|Tuition for In-state Students||$39,260|
|In-state Student Fees||$681|
|Tuition for Out-of-state Students||$39,260|
|Full-time Beginning Undergraduate Students|
|Type of Aid||Students||Percent||Amount||Average Per Student|
|All students financial aid||1,008||59%|
|Grant or scholarship aid||861||51%||$24,499,569||$28,455|
|• Federal grants||248||15%||$2,325,419||$9,377|
|• Pell grants||149||9%||$520,924||$3,496|
|• Other federal grants||248||15%||$1,804,495||$7,276|
|State/local government grant or scholarships||234||14%||$543,635||$2,323|
|Institutional grants or scholarships||728||43%||$21,630,515||$29,712|
|Student loan aid||518||30%||$2,689,497||$5,192|
|• Federal student loans||423||25%||$1,545,470||$3,654|
|• Other student loans||140||8%||$1,144,027||$8,172|
All Degrees and Programs
|Program Completions for Most Recent Year||BA/BS||MA/MS||PhD||AA/AS||CERT|
|Total of All Education Programs||1892||1601||832||–||124|
|Area, Gender, Cultural, Ethnic, and Group Studies||70||–||–||–||–|
|Area Studies, Other||57||–||–||–||–|
|Biology and Biomedical Sciences||168||39||61||–||9|
|Biology and Biological Sciences, General||159||1||9||–||1|
|Cell/cellular Biology and Anatomical Sciences, Other||–||–||9||–||–|
|Cell/Cellular Biology and Histology||–||1||5||–||–|
|Business, Administration, Management, Marketing, etc.||–||779||5||–||1|
|Business Administration and Management||–||779||5||–||1|
|Computing and Information Sciences||30||11||5||–||–|
|Computer and Information Sciences||30||11||5||–||–|
|Bioengineering and Biomedical Engineering||121||40||17||–||–|
|Computer Engineering, Other||–||–||–||–||1|
|Electrical and Electronics Engineering||53||44||13||–||–|
|English Language, Composition and Literature/Letters||91||4||22||–||–|
|English Language and Literature||84||4||15||–||–|
|English Language and Literature/Letters, Other||7||–||7||–||–|
|Foreign Languages, Literatures, and Linguistics||78||12||7||–||–|
|Classics and Classical Languages, Literatures, and Linguistics||11||1||1||–||–|
|East Asian Languages, Literatures, and Linguistics||10||6||–||–||–|
|Foreign Languages and Literatures||–||3||5||–||–|
|French Language and Literature||13||–||–||–||–|
|German Language and Literature||4||2||1||–||–|
|Romanian Language and Literature||2||–||–||–||–|
|Russian Language and Literature||4||–||–||–||–|
|Spanish Language and Literature||28||–||–||–||–|
|Health Services and Allied Health Sciences||68||108||172||–||98|
|Radiation Protection/Health Physics Technician||–||11||3||–||–|
|Public Policy Analysis||132||61||–||–||–|
|Legal and Law Studies||–||–||321||–||–|
|Liberal Arts and Sciences, General Studies and Humanities||–||42||–||–||–|
|Liberal Arts and Sciences/Liberal Studies||–||42||–||–||–|
|Mathematics and Statistics||56||7||7||–||–|
|Medieval and Renaissance Studies||5||–||–||–||–|
|Multi-/Interdisciplinary Studies, Other||14||–||–||–||–|
|Natural Resources and Conservation||21||179||13||–||–|
|Natural Resources Management and Policy||–||10||–||–||–|
|Geology and Earth Science||16||–||–||–||–|
|International Relations and Affairs||–||40||–||–||15|
|Political Science and Government||162||7||10||–||–|
|Theology and Religious Vocations||–||37||117||–||–|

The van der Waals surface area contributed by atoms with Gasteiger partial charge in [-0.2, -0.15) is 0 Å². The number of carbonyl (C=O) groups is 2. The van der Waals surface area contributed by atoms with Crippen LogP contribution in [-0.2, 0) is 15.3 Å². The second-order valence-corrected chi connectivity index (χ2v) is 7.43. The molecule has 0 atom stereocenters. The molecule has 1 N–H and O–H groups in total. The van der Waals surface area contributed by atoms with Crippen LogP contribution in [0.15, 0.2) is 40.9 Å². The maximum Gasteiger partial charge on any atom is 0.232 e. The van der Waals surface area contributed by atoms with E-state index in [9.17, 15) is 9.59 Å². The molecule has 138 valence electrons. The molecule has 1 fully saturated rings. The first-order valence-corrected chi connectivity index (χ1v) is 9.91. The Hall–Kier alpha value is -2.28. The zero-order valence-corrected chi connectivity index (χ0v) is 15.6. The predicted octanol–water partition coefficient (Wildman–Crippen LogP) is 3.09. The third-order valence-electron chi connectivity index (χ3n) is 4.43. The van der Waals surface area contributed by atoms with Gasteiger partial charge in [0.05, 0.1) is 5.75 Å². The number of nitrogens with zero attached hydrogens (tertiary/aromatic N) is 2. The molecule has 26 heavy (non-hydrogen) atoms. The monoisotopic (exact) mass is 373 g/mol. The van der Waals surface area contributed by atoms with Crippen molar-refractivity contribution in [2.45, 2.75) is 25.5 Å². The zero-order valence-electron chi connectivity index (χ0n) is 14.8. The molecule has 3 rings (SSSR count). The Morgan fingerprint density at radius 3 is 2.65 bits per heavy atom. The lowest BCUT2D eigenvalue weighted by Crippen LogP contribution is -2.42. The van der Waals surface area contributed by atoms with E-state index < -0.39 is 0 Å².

|Visual and Performing Arts||55||7||7||–||–|
|Art History, Criticism and Conservation||22||2||1||–||–|
|Design and Visual Communications||13||–||–||–||–|
|Drama and Dramatics/Theater Arts||11||–||–||–||–|
College has an application fee: Yes
Regular application fee: $75
Online application fee: $75
Percent applicants admitted: 22%
Percent students who return for sophomore year: 97%
Secondary school GPA: Recommended
Secondary school rank: Recommended
Secondary school record: Required
Admission test scores (SAT/ACT): Required
College-prep program completed: Required
Undergraduate Admissions Fall 2011
Test Scores: Fall 2011|
SAT Critical Reading
Undergraduate Attendance Status||
Undergraduate Student Gender|
Undergraduate Student Age||
Undergraduate Student Residence|
Graduate Attendance Status
Retention and Graduation Rates
Retention Rates for First-Time Students Pursuing Bachelor’s Degrees||
Overall Graduation and Transfer-Out Rates for Students|
Graduation Rates for Students Pursuing Bachelor’s Degrees
6-Year Graduation Rate by Gender for Students Pursuing Bachelor’s Degrees
6-Year Graduation Rate by Race/Ethnicity for Students Pursuing Bachelor’s Degrees
Area, Ethnic, Cultural, & Gender Studies
African-American Studies B
Arts, Visual & Performing
Art History/Criticism/Conservation B
Biological & Biomedical Sciences
Computer & Information Sciences
Computer/Information Sciences – General B
Biomedical Engineering B
English Language & Literature
English Language & Literature – General B
Foreign Language & Literature
History – General B
Mathematics – General B
Medieval/Renaissance Studies B
Natural Resources & Conservation
Natural Resources & Conservation – General B
Philosophy & Religion
Psychology – General B
Public Administration & Services
Public Policy Analysis B
Degree levels for each major are designated by the following letters:|
B = Bachelor’s degree
C = Certificate or diploma
“A Chronology of Significant Events in Duke University’s History”. Duke University Archives.
King, William E. “Duke University: A Brief Narrative History”. Duke University Archives.
“Duke University: Office of the University Architect Collegiate Gothic Style”. Duke Office of the University Architect.
Julian Abele, Architect. Duke University Archives.
C2005 Fall Writing 2089. Duke Online Course Synopsis Handbook.
About Duke Libraries. Duke University Libraries.
Duke Libraries’ Mission. Duke University Libraries.
Nasher Museum of Art at Duke University. Nasher Museum of Art at Duke University.
*We do not guarantee the accuracy of information on this page. All information is subject to change. You should confirm all information with a college admissions officer.